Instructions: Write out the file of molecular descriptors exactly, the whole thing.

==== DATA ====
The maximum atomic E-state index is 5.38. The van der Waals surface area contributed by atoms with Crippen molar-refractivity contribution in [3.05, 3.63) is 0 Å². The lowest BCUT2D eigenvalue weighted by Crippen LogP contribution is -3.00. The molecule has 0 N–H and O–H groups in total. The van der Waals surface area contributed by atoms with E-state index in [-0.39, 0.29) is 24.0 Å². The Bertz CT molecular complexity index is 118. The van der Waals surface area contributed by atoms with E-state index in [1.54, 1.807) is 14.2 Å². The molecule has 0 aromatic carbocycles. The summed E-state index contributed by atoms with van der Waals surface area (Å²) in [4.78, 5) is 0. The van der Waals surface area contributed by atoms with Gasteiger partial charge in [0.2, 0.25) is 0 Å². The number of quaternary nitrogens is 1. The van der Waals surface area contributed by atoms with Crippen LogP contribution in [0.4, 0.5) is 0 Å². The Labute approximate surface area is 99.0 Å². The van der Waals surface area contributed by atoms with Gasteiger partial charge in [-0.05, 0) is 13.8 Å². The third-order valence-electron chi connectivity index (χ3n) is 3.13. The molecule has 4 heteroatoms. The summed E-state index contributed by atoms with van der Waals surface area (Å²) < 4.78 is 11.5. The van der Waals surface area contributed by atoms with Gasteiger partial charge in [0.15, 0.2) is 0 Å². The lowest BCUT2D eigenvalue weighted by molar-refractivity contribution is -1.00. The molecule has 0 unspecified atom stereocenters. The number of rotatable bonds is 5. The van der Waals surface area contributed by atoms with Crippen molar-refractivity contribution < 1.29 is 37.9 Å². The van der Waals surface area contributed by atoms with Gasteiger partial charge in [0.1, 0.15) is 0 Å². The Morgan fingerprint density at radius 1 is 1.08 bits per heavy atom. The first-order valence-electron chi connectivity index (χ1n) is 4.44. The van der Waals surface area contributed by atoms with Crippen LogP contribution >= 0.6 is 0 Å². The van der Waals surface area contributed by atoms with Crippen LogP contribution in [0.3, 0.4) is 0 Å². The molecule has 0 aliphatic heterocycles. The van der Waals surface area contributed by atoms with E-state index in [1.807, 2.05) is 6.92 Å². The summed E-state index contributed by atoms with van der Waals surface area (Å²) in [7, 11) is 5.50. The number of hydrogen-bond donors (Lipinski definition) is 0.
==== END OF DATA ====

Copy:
The maximum atomic E-state index is 5.38. The van der Waals surface area contributed by atoms with Crippen molar-refractivity contribution in [3.05, 3.63) is 0 Å². The lowest BCUT2D eigenvalue weighted by Crippen LogP contribution is -3.00. The molecule has 0 N–H and O–H groups in total. The van der Waals surface area contributed by atoms with E-state index in [-0.39, 0.29) is 24.0 Å². The Bertz CT molecular complexity index is 118. The van der Waals surface area contributed by atoms with E-state index in [1.54, 1.807) is 14.2 Å². The molecule has 0 aromatic carbocycles. The summed E-state index contributed by atoms with van der Waals surface area (Å²) in [4.78, 5) is 0. The van der Waals surface area contributed by atoms with Gasteiger partial charge in [0.2, 0.25) is 0 Å². The number of quaternary nitrogens is 1. The van der Waals surface area contributed by atoms with Crippen LogP contribution in [0.4, 0.5) is 0 Å². The Labute approximate surface area is 99.0 Å². The van der Waals surface area contributed by atoms with Gasteiger partial charge in [-0.05, 0) is 13.8 Å². The third-order valence-electron chi connectivity index (χ3n) is 3.13. The molecule has 4 heteroatoms. The summed E-state index contributed by atoms with van der Waals surface area (Å²) < 4.78 is 11.5. The van der Waals surface area contributed by atoms with Gasteiger partial charge in [0.15, 0.2) is 0 Å². The lowest BCUT2D eigenvalue weighted by molar-refractivity contribution is -1.00. The molecule has 0 unspecified atom stereocenters. The number of rotatable bonds is 5. The van der Waals surface area contributed by atoms with Crippen molar-refractivity contribution < 1.29 is 37.9 Å². The van der Waals surface area contributed by atoms with Gasteiger partial charge in [0.1, 0.15) is 0 Å². The Morgan fingerprint density at radius 1 is 1.08 bits per heavy atom. The first-order valence-electron chi connectivity index (χ1n) is 4.44. The van der Waals surface area contributed by atoms with Crippen LogP contribution >= 0.6 is 0 Å². The van der Waals surface area contributed by atoms with Crippen LogP contribution in [0.3, 0.4) is 0 Å². The molecule has 0 aliphatic heterocycles. The van der Waals surface area contributed by atoms with E-state index in [1.807, 2.05) is 6.92 Å². The summed E-state index contributed by atoms with van der Waals surface area (Å²) in [7, 11) is 5.50. The number of hydrogen-bond donors (Lipinski definition) is 0.